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The Swiss National Bank revised growth and consumer price forecasts slightly higher on Thursday, but said the rate of price increases would remain well below target over its forecast horizon, and reaffirmed its willingness to intervene in currency markets to counter any upward pressure on the "highly valued" Swiss franc.

Supply bottlenecks, plus higher prices for oil products and tourism-related services, pushed the 2021 inflation forecast to 0.4%, with 0.6% predicted in both 2022 and 2023, compared with the 0.2%, 0.4% and 0.6% forecast in March.

Short-term inflation expectations are now rising globally, with upward pressure on prices likely to continue over coming months, but such effects are likely to abate within a few quarters' time, Chairman Thomas Jordan said.

The franc, which has been trading around its strongest level in four months at about 1.09 to the euro, remains "highly valued," said the SNB, which kept the policy rate on sight deposits unchanged at -0.75% and "remains willing to intervene in the foreign exchange market as necessary, while taking the overall currency situation into consideration."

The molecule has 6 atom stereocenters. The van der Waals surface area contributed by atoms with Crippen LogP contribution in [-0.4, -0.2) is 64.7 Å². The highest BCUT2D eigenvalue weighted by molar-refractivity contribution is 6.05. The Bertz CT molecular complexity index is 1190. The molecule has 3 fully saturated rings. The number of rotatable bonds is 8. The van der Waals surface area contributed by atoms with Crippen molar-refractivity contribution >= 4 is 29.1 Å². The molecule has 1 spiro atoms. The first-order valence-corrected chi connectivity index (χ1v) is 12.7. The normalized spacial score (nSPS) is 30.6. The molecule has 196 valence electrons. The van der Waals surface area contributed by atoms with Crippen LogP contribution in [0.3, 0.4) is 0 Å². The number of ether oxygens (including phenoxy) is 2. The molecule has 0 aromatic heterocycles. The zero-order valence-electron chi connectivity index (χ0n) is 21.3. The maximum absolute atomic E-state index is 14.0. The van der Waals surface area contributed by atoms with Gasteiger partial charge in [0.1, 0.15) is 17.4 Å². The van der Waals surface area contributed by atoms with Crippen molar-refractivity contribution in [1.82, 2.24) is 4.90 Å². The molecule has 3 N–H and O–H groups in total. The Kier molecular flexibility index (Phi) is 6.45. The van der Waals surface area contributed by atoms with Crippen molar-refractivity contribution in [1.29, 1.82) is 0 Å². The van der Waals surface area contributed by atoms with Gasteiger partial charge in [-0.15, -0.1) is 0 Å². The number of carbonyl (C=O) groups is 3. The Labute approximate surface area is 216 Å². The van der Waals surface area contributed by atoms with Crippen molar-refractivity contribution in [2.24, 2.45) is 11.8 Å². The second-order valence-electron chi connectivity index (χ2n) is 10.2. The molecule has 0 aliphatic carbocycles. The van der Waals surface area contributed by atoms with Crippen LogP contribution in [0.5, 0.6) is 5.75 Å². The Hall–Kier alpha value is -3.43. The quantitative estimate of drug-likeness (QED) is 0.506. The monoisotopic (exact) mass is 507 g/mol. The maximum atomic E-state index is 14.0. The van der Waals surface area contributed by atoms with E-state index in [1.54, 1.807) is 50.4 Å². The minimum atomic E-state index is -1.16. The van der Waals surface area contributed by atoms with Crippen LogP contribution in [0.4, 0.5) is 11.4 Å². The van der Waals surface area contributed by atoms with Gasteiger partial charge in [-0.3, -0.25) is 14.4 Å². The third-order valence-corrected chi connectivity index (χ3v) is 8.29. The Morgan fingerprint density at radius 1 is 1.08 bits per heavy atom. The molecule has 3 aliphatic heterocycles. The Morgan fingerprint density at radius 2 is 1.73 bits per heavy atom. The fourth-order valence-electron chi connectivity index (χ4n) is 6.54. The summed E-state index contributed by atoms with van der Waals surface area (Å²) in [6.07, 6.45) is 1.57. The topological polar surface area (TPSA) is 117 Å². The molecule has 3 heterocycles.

The SNB dropped its commitment to intervene "more strongly" in FX markets in March.

"The SNB's expansionary monetary policy provides favourable financing conditions, contributes to an appropriate supply of credit and liquidity to the economy, and counters upward pressure on the Swiss franc," it said in Thursday's monetary policy assessment.

While any return to policy normalisation at a global level would be positive for Switzerland, Swiss inflation would need to run above the SNB's price stability target of less than 2% for two to three years before a significant adjustment in policy were justified, Jordan said.

The franc was one of the key factors keeping inflation down, he said, alongside the output gap, incomplete capacity utilisation, and well-anchored inflation expectations.

The fact that inflation expectations have risen in some countries "primarily reflects a return to normal," he added, "given that long-term inflation expectations had fallen significantly in many countries."

The SNB now anticipates GDP growth of around 3.5% for 2021, compared with the 2.5-3% expected in March, with "risks on the upside and downside alike." The after-effects of the pandemic are set to weigh on both demand and production capacity for "some time yet."

GDP fell again in the first quarter of 2021 in many countries, and remains significantly below pre-crisis levels, Jordan said. At the same time, Switzerland and others have made progress in their vaccination efforts, and Swiss GDP is expected to return to its pre-crisis level by the middle of the year.

The SNB's baseline scenario is that major advanced economies will ease containment measures further through to the summer, resulting in "strong" growth in both Q2 and Q3 2021 and signs of labour market improvement.